My third time at HackerX¶
Thursday, September 29, 2022
Yesterday I went once more to HackerX, an event where developers can enter for free because they are actually what is being sold. The customers are companies in search of new human resources. I probably don’t fit into their standard product pattern but they invited me. Nice. See also May 2022 and May 2021.
This time there was an employer for whom I would agree to work: Eesti Energia, the public energy company in Estonia. I had only a few minutes of talk with them. I started by saying “So you are the ones who burn down Estonia’s forests. What a shame!” They seemed to be used to that one, they even added oil shale mining, and I admitted “it’s true that the real culprit is the EU who tells everybody that burning wood is a good thing.” I also managed to explain them that I am not for sale without Lino, how Lino might be useful for them and how I might help them to use Lino. All kind of projects where multiple users need to collect, verify, process or query some data.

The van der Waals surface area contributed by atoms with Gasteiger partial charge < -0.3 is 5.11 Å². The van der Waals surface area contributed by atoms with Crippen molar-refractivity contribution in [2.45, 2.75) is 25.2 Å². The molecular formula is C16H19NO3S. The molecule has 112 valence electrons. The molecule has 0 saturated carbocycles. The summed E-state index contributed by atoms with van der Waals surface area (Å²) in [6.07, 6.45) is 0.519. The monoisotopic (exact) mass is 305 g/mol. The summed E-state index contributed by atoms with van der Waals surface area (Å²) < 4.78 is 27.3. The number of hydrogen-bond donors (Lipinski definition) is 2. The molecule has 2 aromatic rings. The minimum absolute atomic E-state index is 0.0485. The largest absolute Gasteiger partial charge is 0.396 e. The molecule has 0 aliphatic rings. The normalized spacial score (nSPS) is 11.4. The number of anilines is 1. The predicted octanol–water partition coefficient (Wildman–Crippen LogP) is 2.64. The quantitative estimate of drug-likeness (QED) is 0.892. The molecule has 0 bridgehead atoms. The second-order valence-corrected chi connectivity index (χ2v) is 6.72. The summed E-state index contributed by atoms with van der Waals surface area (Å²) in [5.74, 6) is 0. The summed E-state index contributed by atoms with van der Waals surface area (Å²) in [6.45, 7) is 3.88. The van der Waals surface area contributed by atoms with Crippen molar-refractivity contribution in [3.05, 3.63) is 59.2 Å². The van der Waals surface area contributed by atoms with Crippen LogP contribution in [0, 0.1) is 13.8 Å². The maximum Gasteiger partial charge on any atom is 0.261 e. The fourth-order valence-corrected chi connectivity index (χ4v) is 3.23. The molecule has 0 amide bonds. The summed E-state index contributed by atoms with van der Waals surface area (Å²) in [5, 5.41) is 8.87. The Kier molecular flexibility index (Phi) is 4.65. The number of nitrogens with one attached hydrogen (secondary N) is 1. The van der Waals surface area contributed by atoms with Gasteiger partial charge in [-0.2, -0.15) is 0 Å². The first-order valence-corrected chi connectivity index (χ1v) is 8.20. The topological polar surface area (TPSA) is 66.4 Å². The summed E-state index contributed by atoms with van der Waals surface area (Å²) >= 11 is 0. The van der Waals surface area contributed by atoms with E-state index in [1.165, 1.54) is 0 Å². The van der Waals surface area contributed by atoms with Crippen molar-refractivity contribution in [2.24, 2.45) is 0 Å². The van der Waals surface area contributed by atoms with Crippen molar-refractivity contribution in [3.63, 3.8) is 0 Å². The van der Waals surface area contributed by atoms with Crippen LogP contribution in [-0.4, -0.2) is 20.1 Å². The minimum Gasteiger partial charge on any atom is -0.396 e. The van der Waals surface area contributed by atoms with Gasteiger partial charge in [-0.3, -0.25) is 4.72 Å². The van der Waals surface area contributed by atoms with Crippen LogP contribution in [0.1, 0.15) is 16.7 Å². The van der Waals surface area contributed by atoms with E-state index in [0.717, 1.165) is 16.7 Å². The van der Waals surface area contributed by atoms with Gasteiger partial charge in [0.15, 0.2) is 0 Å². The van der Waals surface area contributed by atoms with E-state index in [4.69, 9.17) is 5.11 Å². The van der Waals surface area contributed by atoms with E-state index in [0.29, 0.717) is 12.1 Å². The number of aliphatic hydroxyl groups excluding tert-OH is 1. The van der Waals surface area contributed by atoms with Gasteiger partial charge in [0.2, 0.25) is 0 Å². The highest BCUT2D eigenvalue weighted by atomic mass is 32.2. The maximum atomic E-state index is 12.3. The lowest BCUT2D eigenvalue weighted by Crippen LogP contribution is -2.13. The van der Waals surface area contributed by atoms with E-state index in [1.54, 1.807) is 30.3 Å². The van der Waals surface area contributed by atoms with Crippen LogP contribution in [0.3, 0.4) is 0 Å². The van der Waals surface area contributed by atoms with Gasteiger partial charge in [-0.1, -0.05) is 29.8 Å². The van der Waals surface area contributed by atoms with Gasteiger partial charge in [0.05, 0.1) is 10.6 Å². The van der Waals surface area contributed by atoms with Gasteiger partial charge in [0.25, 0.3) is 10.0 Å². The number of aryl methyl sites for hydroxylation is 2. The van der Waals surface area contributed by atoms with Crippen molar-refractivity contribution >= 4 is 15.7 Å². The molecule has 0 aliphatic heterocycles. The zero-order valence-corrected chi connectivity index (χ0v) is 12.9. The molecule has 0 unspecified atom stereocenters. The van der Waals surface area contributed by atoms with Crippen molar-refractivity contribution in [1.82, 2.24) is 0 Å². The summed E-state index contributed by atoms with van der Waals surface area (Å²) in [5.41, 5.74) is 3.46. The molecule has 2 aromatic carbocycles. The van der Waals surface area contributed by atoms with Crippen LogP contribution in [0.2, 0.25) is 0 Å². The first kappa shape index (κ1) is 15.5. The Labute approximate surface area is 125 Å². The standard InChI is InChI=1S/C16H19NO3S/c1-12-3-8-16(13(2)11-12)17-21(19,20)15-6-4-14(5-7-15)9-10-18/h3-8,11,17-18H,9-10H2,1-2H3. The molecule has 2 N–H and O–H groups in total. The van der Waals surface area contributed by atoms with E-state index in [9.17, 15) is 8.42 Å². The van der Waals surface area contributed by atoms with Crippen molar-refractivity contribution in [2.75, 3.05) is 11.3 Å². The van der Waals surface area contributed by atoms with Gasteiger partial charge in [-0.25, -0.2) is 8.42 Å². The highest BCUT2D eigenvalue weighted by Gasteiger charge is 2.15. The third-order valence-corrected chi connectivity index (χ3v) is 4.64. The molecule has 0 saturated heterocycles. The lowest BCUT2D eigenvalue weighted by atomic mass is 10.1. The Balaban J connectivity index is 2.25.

All other employers were private corporations; I didn’t even try to talk to them. Being an employee means that you give your time and energy away for some higher purpose. The purpose of Eesti Energia is to provide electricity to everybody in Estonia. That’s a purpose I can imagine to work for. But the purpose of every private corporation is to maximize the profit of its investors. I’ll never belong to such a purpose! I explained this several times to other developers. Most of them were younger than me.
But as expected, I met several interesting people among the other developers. There was Kristjan, who might give me a free crash course on the Progress/OpenEdge SQL query tool. There was that guy from Brasil who loves Estonia because you can walk around in the city at 10pm with your cell phone in your hand and nobody will steal it. There was the guy who surprised me because he came from Estonia but didn’t speak Estonian. The Russian-speaking Estonians are a similar to the German-speaking Belgians in that they are a bridge between two cultures. There was Aleksandr, another Russian-speaking Estonian, who didn’t know that there is a country named Belgium, despite the fact that their geography teacher made them cite the NATO members by heart.